If you’re not from Ontario (I used to think it was just the Toronto area, but apparently Ottawa suffers from this as well), it might interest you to know that there are three types of winter drivers:
- “Oh, it’s snowing. I guess I will slow down a little, put my headlights on, and pay a little more attention to the road and other vehicles. No need to panic.”
- “Snow, schmow. I have a 4×4 and winter tires, so I can go as fast as I want, regardless of the weather or traffic conditions, and I will always be able to stop or turn whenever and wherever I want.”
- “OMFG there’s like little white thingies falling from the sky! I better slow down to like half the speed limit just in case my car slips on one and I spin out. I knew this guy once? In school? Who was driving? In the snow? And he spun out? And he like died and stuff! Oooh, I know! I’ll drive slow in the fast lane to force other people to slow down too – just to make sure that nobody else gets hurt by these White Flakes of Death. Stop honking at me people! I’m trying to save your life! And you’re making me nervous! I better slow down some more.”
Thankfully, the majority of drivers are in group 1. But considering this is freakin’ Canada, there are a surprising number of people who seem to forget everything about driving in snow the moment the last flake melts in the spring.
First former Maple Leaf Ted “Teeder” Kennedy died two weeks ago. Then Senator Ted Kennedy died yesterday. This has got to be more than just a coincidence. Someone should check the phone book for more Ted Kennedy’s and warn them that some cyborg may have come from the future to kill them.
The boys are going to a camp at Hillfield-Strathallan College in Hamilton this week (and next), and I dropped them off the other morning. They went to this camp last year as well, but I couldn’t remember exactly where to drop them off. Gail had done it the previous couple of days, so I asked Ryan to direct me to where we needed to go. Here’s how the conversation went:
Me: Where do I need to park?
Ryan: Right here is good.
Me: Like right here?
We got out of the car and start walking towards the building.
Me: What door do we go in?
Ryan: See that door way down there?
Ryan: Right after that, around the corner, is the door we go in.
Me: You mean right next to all those empty parking spots?
When browsing a blog site today, I clicked on an article and read the comments. At the bottom was a comment form with a captcha, which looked like:
This seemed odd, since I happen to have a son named Nicholas. Of course it would have been a little more appropriate for my wife, but still…
I came up with the idea for this chart today at lunch, when I suggested that Nicky have a nap in the afternoon and he looked at me like I had three heads. My friend Lynda, on the other hand, thought it was a great idea. The whole chart idea comes from a very funny blog called GraphJam.
In front of the main door of the building I work in, there are several handicapped parking spots, as there should be. To the west of the main door is the door I usually use. When you open that door, there is a step up (no ramp), and the hallway you enter leads directly to a stairwell and nothing else. There is no way to access the main floor using that door (well, there is a door into an unfinished storage area on the main floor, but that door is permanently locked).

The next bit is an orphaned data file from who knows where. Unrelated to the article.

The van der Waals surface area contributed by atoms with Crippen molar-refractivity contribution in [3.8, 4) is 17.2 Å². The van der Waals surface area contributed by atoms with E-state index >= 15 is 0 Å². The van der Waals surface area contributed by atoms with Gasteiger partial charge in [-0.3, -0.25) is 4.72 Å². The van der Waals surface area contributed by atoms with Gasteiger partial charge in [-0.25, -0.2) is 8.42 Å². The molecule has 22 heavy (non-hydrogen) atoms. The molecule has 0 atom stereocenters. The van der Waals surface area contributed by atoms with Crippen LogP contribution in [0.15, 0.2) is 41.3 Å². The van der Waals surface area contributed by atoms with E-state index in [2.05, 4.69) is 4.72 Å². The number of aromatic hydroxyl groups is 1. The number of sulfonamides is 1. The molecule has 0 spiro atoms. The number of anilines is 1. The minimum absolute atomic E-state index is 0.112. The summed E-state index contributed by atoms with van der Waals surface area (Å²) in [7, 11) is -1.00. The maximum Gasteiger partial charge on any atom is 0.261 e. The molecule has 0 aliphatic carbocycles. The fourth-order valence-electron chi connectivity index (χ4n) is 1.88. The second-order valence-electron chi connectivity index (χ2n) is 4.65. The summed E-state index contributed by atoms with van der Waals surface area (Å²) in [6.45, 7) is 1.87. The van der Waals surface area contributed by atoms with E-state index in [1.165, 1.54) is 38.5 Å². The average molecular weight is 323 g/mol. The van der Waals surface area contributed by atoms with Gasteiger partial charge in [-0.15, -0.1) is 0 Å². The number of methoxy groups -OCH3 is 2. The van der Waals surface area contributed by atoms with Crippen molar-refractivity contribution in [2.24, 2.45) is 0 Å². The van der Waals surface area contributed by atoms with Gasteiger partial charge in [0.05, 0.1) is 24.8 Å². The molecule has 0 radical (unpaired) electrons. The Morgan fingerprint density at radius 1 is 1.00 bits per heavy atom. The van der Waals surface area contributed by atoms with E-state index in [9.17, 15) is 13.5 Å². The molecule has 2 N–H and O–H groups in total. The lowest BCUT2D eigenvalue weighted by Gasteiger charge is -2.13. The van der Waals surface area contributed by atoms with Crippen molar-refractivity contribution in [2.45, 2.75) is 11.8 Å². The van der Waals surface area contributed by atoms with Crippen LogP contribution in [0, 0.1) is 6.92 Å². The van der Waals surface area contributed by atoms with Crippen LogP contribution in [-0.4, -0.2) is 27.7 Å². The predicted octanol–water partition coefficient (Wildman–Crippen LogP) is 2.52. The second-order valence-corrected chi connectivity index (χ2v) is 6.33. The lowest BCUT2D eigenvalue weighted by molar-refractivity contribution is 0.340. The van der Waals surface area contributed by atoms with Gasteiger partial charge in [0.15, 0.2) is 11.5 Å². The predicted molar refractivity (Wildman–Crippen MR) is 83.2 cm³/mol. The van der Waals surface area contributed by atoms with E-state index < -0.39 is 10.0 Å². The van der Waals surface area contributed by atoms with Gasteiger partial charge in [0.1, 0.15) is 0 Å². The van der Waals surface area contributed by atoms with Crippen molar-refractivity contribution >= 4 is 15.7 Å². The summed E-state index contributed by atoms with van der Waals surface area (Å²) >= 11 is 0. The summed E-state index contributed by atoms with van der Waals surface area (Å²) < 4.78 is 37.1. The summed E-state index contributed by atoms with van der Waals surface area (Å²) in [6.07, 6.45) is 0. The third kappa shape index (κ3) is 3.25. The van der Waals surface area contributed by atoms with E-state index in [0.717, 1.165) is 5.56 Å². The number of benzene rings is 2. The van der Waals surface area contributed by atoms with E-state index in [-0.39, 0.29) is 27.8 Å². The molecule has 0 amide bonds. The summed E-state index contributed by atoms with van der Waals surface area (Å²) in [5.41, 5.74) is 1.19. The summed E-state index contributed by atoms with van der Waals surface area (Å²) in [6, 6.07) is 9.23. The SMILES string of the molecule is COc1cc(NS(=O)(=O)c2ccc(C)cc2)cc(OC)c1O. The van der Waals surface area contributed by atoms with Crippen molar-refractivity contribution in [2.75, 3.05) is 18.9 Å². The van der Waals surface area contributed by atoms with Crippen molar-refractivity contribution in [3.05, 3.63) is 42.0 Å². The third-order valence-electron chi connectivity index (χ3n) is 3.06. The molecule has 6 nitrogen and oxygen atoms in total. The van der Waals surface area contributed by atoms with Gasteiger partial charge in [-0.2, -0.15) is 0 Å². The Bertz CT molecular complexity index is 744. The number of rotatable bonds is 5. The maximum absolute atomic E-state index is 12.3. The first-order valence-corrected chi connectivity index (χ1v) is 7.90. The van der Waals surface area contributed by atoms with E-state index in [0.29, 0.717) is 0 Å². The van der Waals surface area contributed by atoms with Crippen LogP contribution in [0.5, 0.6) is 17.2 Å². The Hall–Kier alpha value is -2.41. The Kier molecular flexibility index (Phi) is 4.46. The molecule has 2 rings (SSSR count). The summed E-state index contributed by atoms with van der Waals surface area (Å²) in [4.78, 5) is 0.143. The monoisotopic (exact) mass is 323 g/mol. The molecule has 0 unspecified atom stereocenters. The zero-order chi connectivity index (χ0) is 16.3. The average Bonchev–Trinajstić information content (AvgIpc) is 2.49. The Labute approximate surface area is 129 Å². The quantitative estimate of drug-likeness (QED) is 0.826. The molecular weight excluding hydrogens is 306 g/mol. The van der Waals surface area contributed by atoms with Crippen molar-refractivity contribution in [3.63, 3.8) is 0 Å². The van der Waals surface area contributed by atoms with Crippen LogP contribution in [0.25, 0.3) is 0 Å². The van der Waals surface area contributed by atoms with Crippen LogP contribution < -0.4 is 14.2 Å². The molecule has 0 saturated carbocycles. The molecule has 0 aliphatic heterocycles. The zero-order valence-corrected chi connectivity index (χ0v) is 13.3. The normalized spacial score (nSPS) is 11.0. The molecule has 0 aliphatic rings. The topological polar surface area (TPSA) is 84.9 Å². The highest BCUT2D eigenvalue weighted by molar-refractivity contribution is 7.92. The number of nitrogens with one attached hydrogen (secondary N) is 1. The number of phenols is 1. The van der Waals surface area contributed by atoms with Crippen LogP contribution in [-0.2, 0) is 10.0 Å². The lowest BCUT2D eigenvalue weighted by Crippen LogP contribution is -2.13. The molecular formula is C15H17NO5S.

So why are there five handicapped parking spots in front of that door?
When I got up this morning, I weighed myself. 174.5. Then I had a shower and right afterwards (my hair was still wet), I weighed myself again. 173.5.
The logical conclusion? The shower removed one pound of dirt from my body. Maybe morning breath isn’t my biggest problem.
Heard on a sports podcast today:
That’s the golden slipper that Cinderella was looking for.
First off, Cinderella had glass slippers, not gold. Secondly, Cinderella wasn’t looking for a slipper. In fact, she wasn’t looking for anything – it was the Prince looking for the person who fit the slipper.
A bunch of mini-stories about the English language (about which I have previously opined):
There is no noun in English which cannot be verbed. I received an email the other day that contained the word “dialogue” as a verb: “we would like to dialogue with you…“. Why not just say “talk” or “speak”? Or “we would like to have a dialogue with you…” Another example of how verbing weirds language.
Someone on a podcast recently was talking about seeing things from a different advantage point. Sigh.
Ryan asked me a little while ago, “Why can’t I have my cake and eat it too? If you can’t eat it, what’s the point of having it?” I had no answer for him.
In recent years, a lot of people have started using the phrase “going forward”. Why? For almost any sentence containing those two words, the sentence means exactly the same thing if they are removed. Same with “all told”.
If “it goes without saying”, why say it? I actually remember the host of some show like the Oscars or Emmys playing on something like this: he announced that the next presenter “is a man who needs no introduction” and then simply turned and walked off the stage.
Why is it that “I could care less” and “I couldn’t care less” mean the same thing? I always use the latter, since the former makes no sense, but people use it anyway.
Cute kid story: When Ryan was very little (maybe two), we found that if we gave him a cup of juice when he bumped himself or fell or whatever, he’d “recover” faster. Not because of any medicinal properties of the juice, more because it distracted him. He’d concentrate (see what I did there? a juice joke) on the juice (apple juice was about the greatest thing in the world to him back then) and forget about whatever hurt. I guess we told him “some juice will make you feel better” one too many times, because after a while he started verbing it himself. He’d fall and then say between tears “Some juice will feel me better”.